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Tuff Fluff: The Case of Duckie's Missing Brain

Press:Candlewick Pr Candlewick; First Printing edition (April 27, 2004)
Publication Date:2004-5
Author Name:Nash, Scott/ Nash, Scott (ILT)


From the illustrator of THE BUGLIEST BUG and SATURDAY NIGHT AT THE DINOSAUR STOMP comes a delightful tongue-in-cheek mystery set in the shadowy corners of a toy-filled attic.He might look like nothing more than a moth-eaten stuffed animal to you and me, but to the residents of Los Attic, this shabby rabbit in the Ace Moving Box is Tuff Fluff, Private Eye. 
So when the big blue teddy begs Tuff to help Duckie, a once commanding storyteller who now can do nothing but quack, the shrewd hare’s suspicions naturally arise.
"Someone has been playing with this fowl," Tuff declares — and before you can say Dashiell Hammett, this hard-boiled detective is hot on the case! With a vibrantly retro flair, humorous visual details, and pun-filled prose, Scott Nash lures readers on the trail of a lovable, long-eared sleuth and his curious crew of discarded toys as they piece together a most peculiar puzzle.

From Booklist

In Los Attic, if a toy wants a case solved, it goes to hard-boiled PI rabbit Tuff Fluff.
Bluebell the bear asks Tuff to figure out what has happened to the brain of Duckie, who tells stories to the animals in the attic.
Nash, familiar as an illustrator, is making his authorial debut here, and he hasn't yet learned the lesson that when it comes to text, less is more.
His story goes on too long and occasionally doesn't make much sense.
Another problem: children may not be familiar with what's being parodied.
What saves this, along with occasional nuggets of humor, is the brilliantly colored artwork.
Nash goes all out, pulling a lot from his bag of artistic tricks to use in both the illustrations and the design of his oversize pictures.
By mixing up the layout with two-page spreads, full-page pictures, and spot art, he creates a visually captivating effect, and his toy characters are delightfully eccentric and fun to look at--even when the text lags.
Ilene CooperCopyright © American Library Association.
All rights reserved

About the Author

Scott Nash is a designer and the celebrated illustrator of more than twenty picture books, including THE BUGLIEST BUG, SATURDAY NIGHT AT THE DINOSAUR STOMP, and MARTIAN ROCK, all written by Carol Diggory Shields. 
With TUFF FLUFF, his author-illustrator debut, "I was aiming to create the sort of fantastic dramas that kids might play out with a cast of stuffed animals and action figures," he says.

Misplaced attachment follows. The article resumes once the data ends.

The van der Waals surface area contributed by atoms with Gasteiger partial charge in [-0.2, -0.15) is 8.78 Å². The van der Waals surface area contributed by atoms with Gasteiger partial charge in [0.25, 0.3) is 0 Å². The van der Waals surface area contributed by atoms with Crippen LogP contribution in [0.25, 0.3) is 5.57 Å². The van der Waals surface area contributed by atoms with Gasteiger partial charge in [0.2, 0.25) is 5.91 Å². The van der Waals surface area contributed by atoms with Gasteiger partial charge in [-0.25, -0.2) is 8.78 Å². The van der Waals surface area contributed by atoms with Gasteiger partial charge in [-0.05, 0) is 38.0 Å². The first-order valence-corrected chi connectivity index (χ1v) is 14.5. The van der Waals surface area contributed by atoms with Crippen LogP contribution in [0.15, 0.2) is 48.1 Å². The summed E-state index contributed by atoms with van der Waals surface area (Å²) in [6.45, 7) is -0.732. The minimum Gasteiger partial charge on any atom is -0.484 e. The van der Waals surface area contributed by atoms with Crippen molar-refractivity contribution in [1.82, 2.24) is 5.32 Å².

Inspired by everything from the Uncle Wiggly and Raggedy Ann and Andy books to Underdog cartoons and graphic novels, Tuff Fluff is set "around the streets of Los Attic, a city that feels a little like Los Angeles stuck in a 1940s detective movie.
The cast of misfit toys created delightful opportunities for parodying the dialogue and style of classic film noir."


Children's Books,Mysteries & Detectives,Humor,Literature & Fiction

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Comment List (Total:10)

  •     Every time my granddaughter visits, she drags out this book. I think I've read it to her at least 50 times. Super cute story about a rabbit detective looking for a lost duck brain. Lots of "colorful" characters.

  •     What's not to love? There is a lot of text. A LOT of text. This might be the longest book my son and I have read together. But it keeps his attention every time. We've had it less than a week, and we're reading it once or twice a day.The only drawback is the (slight) violence, and Tuff Fluff's hard-boiled tone get's us, er, a little worked up. But Thor loves it.

  •     Great book for kids.

  •     I bought this book for my daughter when she was a few months old. It is such a fun book to read aloud and the book has yet to bore me. I especially enjoy the layout with big, full page pictures. My daughter, now 2yrs, enjoys the colorful pictures and is interested enough to actually sit still for 3/4 of the book (rare for a two yr old!). I also applaud Nash's vivid descriptions ("she was as big and blue as a whale in a room full of oranges") and his use of "big words" (I use big in the sense that they are words less likely to be known for the particular age group)-- words like forlornly, swashbuckler, and ventured --they are carefully placed and expose my daughter to a broad vocabulary without making the book burdensome to read.

  •     My daughter, who is 6 yrs old, really likes this fun detective story. This story is much different than many of the other picture books we own. I like the fact that it is a long story, being that age 6 she prefers this.

  •     I purchased this book for my 5-year-old niece because she is really enamored with brains. The story is really cute, and she reads it over and over. The pictures are really colorful, and the story is pretty funny.I would recommend this book to any child in the 3-6 year age range.